I did an address look-up, trying to find the name of her “partner”.  This is what I found.
The person living with Willock is Misti Pascottini.   She is 35 years old.  I can find nothing about her by googling.  Evidently there is a “relationship” because Misti goes by the name “Willock”.


I don’t know who is right and wrong here.  This is a tough one.  First, we are dealing with a business in New Mexico.  The law says you cannot discriminate because of sexual orientation.  There is very much a live and let live philosophy in the state that comes, I think, not from being liberal, but is basically “Wild West”.

If there ever was an origin of “don’t ask don’t tell” it was the “Wild West”. You did not ask about a person’s background or history.  All that mattered was their current behavior and reputation. Funny thing, but there was really no proscription against gays or lesbians in the west.  It was literally live and let live.  Wyatt Earp’s business secretary (the last 15 years of his life) was openly gay and living with a man Wyatt would ask about in his letters to John Flood.  Josie would send her regards and ask them over for dinner.

I have my suspicions about a few leading figures in the history of the Wild West. I am thoroughly convinced there was some gay activity within the gang known as The Cowboys.  John Tunstall, who’s death caused the Lincoln County Cowboy War, was openly gay. I also suspect the same of Billy the Kid.  (I’m gonna hear about that one).  Wild Bill Hickock was such a homophobe I wonder about him. I’ve also heard from more than one expert on the west that there’s a heck of a lot more to Brokeback Mountain than you would think.

I’ve lived in New Mexico for nearly a decade.  It is probably one of the most “open” states I’ve seen when it comes to the acceptance of the gay lifestyle.  At a party my mother had a few years ago, both the priest and my friend from the RNC were sitting at the same table as my gay friends (an open couple) visiting.  Everyone knows these guys are a couple.  No one cares.  My priestly friends don’t mind openly gay people at church.  Like one said to me, “Church is for sinners, and we are all sinners.”

As a Christian, the only way I can approach this is the fact that we are all sinners, and with the exception of the unpardonable sin of refusing Christ, we are all forgiven if we ask.  There are things in life I just don’t understand.  If my friends Tom and Leroy have been in a dedicated monogamous relationship for 33 years, is their sin of homosexuality any greater than the church-member who is shacking up with someone of the opposite, goes to church, takes HE, and goes about his/her life?

If I am a Christian, practicing the love of Christ, how do I turn my back on someone who is gay or lesbian and tell them I do not allow them to patronize my business.  If I am a Christian, don’t I try to show the love of Christ?  The love of Christ is – love, kindness, etc. Look at the Fruits of the Spirit:  love, joy, peace, patience, gentleness, goodness, faith, kindness, self-control.  Is anything on that list that would compel or allow me to refuse to allow a gay or lesbian to patronize my business?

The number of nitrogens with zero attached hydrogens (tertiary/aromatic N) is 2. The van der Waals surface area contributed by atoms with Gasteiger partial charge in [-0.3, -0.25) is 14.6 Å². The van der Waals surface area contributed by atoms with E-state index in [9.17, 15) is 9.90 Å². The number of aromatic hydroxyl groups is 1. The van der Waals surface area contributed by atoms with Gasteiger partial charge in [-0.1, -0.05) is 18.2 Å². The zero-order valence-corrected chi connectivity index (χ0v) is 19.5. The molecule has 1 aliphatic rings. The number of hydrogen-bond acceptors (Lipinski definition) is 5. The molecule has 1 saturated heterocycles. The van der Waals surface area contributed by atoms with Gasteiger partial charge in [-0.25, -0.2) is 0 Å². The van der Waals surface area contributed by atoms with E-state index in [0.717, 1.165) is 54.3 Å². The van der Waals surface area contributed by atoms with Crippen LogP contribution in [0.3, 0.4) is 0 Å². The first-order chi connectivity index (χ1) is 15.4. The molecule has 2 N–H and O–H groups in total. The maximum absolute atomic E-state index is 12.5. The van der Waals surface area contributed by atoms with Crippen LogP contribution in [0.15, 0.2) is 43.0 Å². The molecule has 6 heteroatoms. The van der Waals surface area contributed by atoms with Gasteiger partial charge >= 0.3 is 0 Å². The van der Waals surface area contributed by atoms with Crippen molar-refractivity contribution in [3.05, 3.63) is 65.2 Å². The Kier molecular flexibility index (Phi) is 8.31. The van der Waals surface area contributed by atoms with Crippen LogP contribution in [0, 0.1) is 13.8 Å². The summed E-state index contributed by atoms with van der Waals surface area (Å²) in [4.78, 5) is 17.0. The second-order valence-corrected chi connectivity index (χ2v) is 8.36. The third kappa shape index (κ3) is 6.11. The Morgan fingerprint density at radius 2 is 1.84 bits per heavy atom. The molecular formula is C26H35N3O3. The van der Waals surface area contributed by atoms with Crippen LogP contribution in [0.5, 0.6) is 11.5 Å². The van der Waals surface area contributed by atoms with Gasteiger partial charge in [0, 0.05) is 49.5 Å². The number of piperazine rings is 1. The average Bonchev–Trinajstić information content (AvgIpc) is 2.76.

I go back to the story.  The photographer is very talented.  Her wedding photos are beautiful.  I think because of her actions, and (from what I’ve ascertained) her determination not to allow persons of a different orientation to use her services, and her subsequent advertising that she is doing it because she is a Christian, she has brought her problems upon herself.

When I started writing this rant, I was on her side.  I am not going to say she was not “set up”.  But, after seeing the quality of her photography, it is possible the lesbian couple in question simply wanted quality photography of their “wedding”.  As a business owner in the state of New Mexico, she does not have the right to refuse someone based on their sexual orientation.  It’s the law.

Elaine Huguenin claims to be a Christian, yet she willingly and knowingly broke the law.  It wasn’t a law that was about morality, it was a law about discrimination. Elaine Huguenin refused to serve her perspective customers because they were sinners.  I have news for Elaine Huguenin, so is she.  The lesbian couple in question were simply Zacchias, the sinner shunned by polite society 2000 years ago.  Tell me, did Christ go visit the religiously pure denzians of the Temple or did he go hang with Zacchias?

Vanessa & Misti Willock are still together, today.  While I first suspected a set-up, after a little investigating, I realized they were very serious about their relationship.

What if Vanessa & Misti sought out Elaine Huguenin because she was a talented wedding photographer and they wanted the best?

What if Vanessa Willock took out Elaine Huguenin simply because she knew how to do it?

What if Vanessa & Misti were very hurt by Elaine Huguenin, a Christian?

That wasn’t very kind was it?  It looks to me like Elaine Huguenin, the superior Christian is more like the Sadducees and Pharisees who were ignored by Christ in favor of a sinner.  According to Elaine Huguenin, Vanessa & Misti were sinners, breaking the 10 Commandments.  BUT – Christ gave us additional instructions that trump the Big Ten because Christ = God, right?  He said that we we to love the Lord our God with all our hearts, and then the second commandment is to love our neighbor as ourselves.

It’s Christians like Elaine Huguenin who make us look bad.  And, you want to know something?  If I were shopping around for a wedding photographer, even if she were the best, I would not use her.  I would be afraid she would insult my friends Tom and Leroy.

If Elaine Huguenin has simply told Vanessa & Misti she was already booked, I would take her side.  But, she had to tell them she was a Christian who did not associate with lesbians because their actions violated her standards.  Is she that afraid of a couple lesbians?  Makes you wonder, doesn’t it?

One more what if.  What if Vanessa Willock was trying to set up Elaine Huguenin.  If the photographer had been making her Fruit Salad and adding kindness, she would not be in the situation she is in today.

Was Elaine Huguenin prosecuted because of her beliefs or for violating her beliefs?